My Name is Leon, by Kit de Waal, is published by Viking in June 2016. 

Summer Reads Vol. II

Returning to my summer reads! If you need a reminder, this will be a blog post that recaps a number of books in succinct reviews rather than in depth ones. Because my life is dedicated to university reading at the moment (currently reading: NOT The Shock of the Fall, rather A Feminist Companion to Shakespeare – don’t be too jealous) I’m recapping the rest of my summer reads here.

I would’ve loved to review some of these books in far more detail but I feel it’s more important to get the reviews down on the page whilst the memory of reading them is still fresh. Forgive me, but hopefully you find these useful!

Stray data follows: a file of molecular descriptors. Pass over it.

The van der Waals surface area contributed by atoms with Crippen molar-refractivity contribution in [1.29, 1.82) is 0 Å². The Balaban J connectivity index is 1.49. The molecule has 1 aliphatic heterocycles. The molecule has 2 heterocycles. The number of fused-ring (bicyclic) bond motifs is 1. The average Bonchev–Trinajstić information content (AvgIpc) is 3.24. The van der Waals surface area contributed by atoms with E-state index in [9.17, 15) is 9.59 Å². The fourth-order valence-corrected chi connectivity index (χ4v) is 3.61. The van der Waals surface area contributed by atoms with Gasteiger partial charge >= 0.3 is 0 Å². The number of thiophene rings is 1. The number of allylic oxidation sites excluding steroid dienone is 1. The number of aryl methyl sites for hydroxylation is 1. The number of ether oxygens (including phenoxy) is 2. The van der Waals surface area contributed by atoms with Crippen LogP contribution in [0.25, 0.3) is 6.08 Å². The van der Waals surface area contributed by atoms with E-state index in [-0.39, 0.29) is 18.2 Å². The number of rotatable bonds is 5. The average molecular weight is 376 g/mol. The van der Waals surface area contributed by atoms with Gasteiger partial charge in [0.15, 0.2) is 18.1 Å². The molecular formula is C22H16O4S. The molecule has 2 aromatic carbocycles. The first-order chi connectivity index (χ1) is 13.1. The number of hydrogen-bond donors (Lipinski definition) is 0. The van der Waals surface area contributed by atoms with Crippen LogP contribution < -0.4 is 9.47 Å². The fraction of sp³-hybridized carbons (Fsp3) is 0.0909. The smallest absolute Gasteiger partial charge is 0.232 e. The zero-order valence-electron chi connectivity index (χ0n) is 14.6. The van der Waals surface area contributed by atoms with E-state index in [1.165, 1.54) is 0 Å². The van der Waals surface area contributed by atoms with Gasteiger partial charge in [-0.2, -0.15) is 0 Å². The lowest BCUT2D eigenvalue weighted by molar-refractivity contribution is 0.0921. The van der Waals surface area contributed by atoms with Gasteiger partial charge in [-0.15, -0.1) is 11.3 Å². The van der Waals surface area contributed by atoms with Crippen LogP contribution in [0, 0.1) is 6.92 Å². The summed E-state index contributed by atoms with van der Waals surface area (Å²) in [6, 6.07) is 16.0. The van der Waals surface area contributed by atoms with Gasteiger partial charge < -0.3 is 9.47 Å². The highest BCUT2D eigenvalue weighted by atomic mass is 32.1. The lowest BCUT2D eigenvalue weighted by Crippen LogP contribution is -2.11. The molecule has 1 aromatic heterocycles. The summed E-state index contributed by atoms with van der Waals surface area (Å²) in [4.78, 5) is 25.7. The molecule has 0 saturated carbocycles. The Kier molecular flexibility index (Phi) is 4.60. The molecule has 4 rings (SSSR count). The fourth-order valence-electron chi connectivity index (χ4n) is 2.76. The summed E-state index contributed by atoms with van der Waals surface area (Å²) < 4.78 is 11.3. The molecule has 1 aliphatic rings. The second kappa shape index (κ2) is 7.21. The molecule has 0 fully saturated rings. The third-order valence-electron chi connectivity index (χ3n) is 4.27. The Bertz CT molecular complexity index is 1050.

Summer Reads Vol. II

1. This is Where I Leave You – Jonathan Tropper

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This is Where I Leave You is a story of a family brought together by tragedy. When Judd’s father dies, his last wish being that the family comes together to sit the Jewish tradition of shiva, Judd’s world becomes the suffocating circus that has been his life with his family.

This was a lovely, easily read book that really gives an insight into family dramas and relationships. It is a story about love, life, loss, faith, faith in people, and above all, family. I love the multiple character threads that all tie up nicely together. Judd’s ending is a little predictable, but the ensemble ending is definitely an unforeseen delight.

What’s really great about this book is the family dynamic, and showing how family don’t always have be blood relations. Tropper is a master of casual writing: none of the text seems forced or tries too hard, it sits comfortably within the pages and calmly unpacks the characters giving due attention to them and their needs.